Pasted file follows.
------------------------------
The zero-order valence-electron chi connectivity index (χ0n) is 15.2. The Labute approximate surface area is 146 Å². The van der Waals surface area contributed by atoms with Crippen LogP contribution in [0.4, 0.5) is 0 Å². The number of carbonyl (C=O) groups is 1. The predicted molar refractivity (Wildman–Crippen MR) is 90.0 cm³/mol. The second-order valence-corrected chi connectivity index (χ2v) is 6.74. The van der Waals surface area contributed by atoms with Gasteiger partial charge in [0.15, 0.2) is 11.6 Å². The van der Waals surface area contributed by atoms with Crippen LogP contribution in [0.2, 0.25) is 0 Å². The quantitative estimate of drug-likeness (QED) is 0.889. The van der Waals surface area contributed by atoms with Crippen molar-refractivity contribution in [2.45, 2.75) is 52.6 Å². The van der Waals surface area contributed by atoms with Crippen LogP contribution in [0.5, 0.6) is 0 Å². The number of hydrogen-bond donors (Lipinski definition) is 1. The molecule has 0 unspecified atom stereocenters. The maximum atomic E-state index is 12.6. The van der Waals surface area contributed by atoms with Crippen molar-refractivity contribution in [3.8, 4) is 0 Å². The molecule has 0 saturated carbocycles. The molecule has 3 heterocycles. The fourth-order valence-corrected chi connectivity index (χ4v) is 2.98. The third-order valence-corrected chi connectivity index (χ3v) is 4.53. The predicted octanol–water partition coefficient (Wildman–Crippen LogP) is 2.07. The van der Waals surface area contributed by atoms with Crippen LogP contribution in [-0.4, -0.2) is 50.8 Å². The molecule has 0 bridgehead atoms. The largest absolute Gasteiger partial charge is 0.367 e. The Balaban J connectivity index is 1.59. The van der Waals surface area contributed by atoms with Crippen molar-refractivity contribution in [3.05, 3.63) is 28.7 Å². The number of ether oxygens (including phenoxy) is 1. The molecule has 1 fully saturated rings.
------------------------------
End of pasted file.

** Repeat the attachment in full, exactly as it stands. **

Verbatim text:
The zero-order valence-electron chi connectivity index (χ0n) is 15.2. The Labute approximate surface area is 146 Å². The van der Waals surface area contributed by atoms with Crippen LogP contribution in [0.4, 0.5) is 0 Å². The number of carbonyl (C=O) groups is 1. The predicted molar refractivity (Wildman–Crippen MR) is 90.0 cm³/mol. The second-order valence-corrected chi connectivity index (χ2v) is 6.74. The van der Waals surface area contributed by atoms with Gasteiger partial charge in [0.15, 0.2) is 11.6 Å². The van der Waals surface area contributed by atoms with Crippen LogP contribution in [0.2, 0.25) is 0 Å². The quantitative estimate of drug-likeness (QED) is 0.889. The van der Waals surface area contributed by atoms with Crippen molar-refractivity contribution in [2.45, 2.75) is 52.6 Å². The van der Waals surface area contributed by atoms with Crippen LogP contribution in [0.5, 0.6) is 0 Å². The number of hydrogen-bond donors (Lipinski definition) is 1. The molecule has 0 unspecified atom stereocenters. The maximum atomic E-state index is 12.6. The van der Waals surface area contributed by atoms with Crippen molar-refractivity contribution in [3.8, 4) is 0 Å². The molecule has 0 saturated carbocycles. The molecule has 3 heterocycles. The fourth-order valence-corrected chi connectivity index (χ4v) is 2.98. The third-order valence-corrected chi connectivity index (χ3v) is 4.53. The predicted octanol–water partition coefficient (Wildman–Crippen LogP) is 2.07. The van der Waals surface area contributed by atoms with Crippen LogP contribution in [-0.4, -0.2) is 50.8 Å². The molecule has 0 bridgehead atoms. The largest absolute Gasteiger partial charge is 0.367 e. The Balaban J connectivity index is 1.59. The van der Waals surface area contributed by atoms with Crippen molar-refractivity contribution in [3.05, 3.63) is 28.7 Å². The number of ether oxygens (including phenoxy) is 1. The molecule has 1 fully saturated rings.